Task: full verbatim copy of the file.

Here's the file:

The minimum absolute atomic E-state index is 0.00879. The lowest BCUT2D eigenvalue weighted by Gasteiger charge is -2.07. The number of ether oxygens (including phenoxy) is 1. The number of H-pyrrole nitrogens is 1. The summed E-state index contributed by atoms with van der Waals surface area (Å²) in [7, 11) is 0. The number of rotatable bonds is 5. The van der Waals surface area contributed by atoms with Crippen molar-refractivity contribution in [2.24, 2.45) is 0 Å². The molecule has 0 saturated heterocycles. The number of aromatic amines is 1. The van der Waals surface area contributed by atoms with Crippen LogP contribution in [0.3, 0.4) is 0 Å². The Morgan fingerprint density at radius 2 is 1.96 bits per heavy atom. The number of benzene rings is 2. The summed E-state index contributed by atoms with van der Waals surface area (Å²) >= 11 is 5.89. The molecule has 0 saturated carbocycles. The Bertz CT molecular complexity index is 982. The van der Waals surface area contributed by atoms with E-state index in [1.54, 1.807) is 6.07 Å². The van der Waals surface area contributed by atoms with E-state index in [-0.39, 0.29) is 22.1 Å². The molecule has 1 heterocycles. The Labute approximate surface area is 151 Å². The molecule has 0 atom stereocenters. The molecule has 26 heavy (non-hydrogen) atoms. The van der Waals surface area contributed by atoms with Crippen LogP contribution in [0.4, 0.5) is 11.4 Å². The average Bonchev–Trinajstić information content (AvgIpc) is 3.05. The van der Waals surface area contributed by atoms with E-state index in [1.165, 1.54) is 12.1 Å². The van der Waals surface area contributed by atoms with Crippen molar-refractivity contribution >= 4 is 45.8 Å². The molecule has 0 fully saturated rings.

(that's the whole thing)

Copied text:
The minimum absolute atomic E-state index is 0.00879. The lowest BCUT2D eigenvalue weighted by Gasteiger charge is -2.07. The number of ether oxygens (including phenoxy) is 1. The number of H-pyrrole nitrogens is 1. The summed E-state index contributed by atoms with van der Waals surface area (Å²) in [7, 11) is 0. The number of rotatable bonds is 5. The van der Waals surface area contributed by atoms with Crippen molar-refractivity contribution in [2.24, 2.45) is 0 Å². The molecule has 0 saturated heterocycles. The number of aromatic amines is 1. The van der Waals surface area contributed by atoms with Crippen LogP contribution in [0.3, 0.4) is 0 Å². The Morgan fingerprint density at radius 2 is 1.96 bits per heavy atom. The number of benzene rings is 2. The summed E-state index contributed by atoms with van der Waals surface area (Å²) >= 11 is 5.89. The molecule has 0 saturated carbocycles. The Bertz CT molecular complexity index is 982. The van der Waals surface area contributed by atoms with E-state index in [1.54, 1.807) is 6.07 Å². The van der Waals surface area contributed by atoms with E-state index in [-0.39, 0.29) is 22.1 Å². The molecule has 1 heterocycles. The Labute approximate surface area is 151 Å². The molecule has 0 atom stereocenters. The molecule has 26 heavy (non-hydrogen) atoms. The van der Waals surface area contributed by atoms with Crippen LogP contribution in [0.4, 0.5) is 11.4 Å². The average Bonchev–Trinajstić information content (AvgIpc) is 3.05. The van der Waals surface area contributed by atoms with E-state index in [1.165, 1.54) is 12.1 Å². The van der Waals surface area contributed by atoms with Crippen molar-refractivity contribution >= 4 is 45.8 Å². The molecule has 0 fully saturated rings.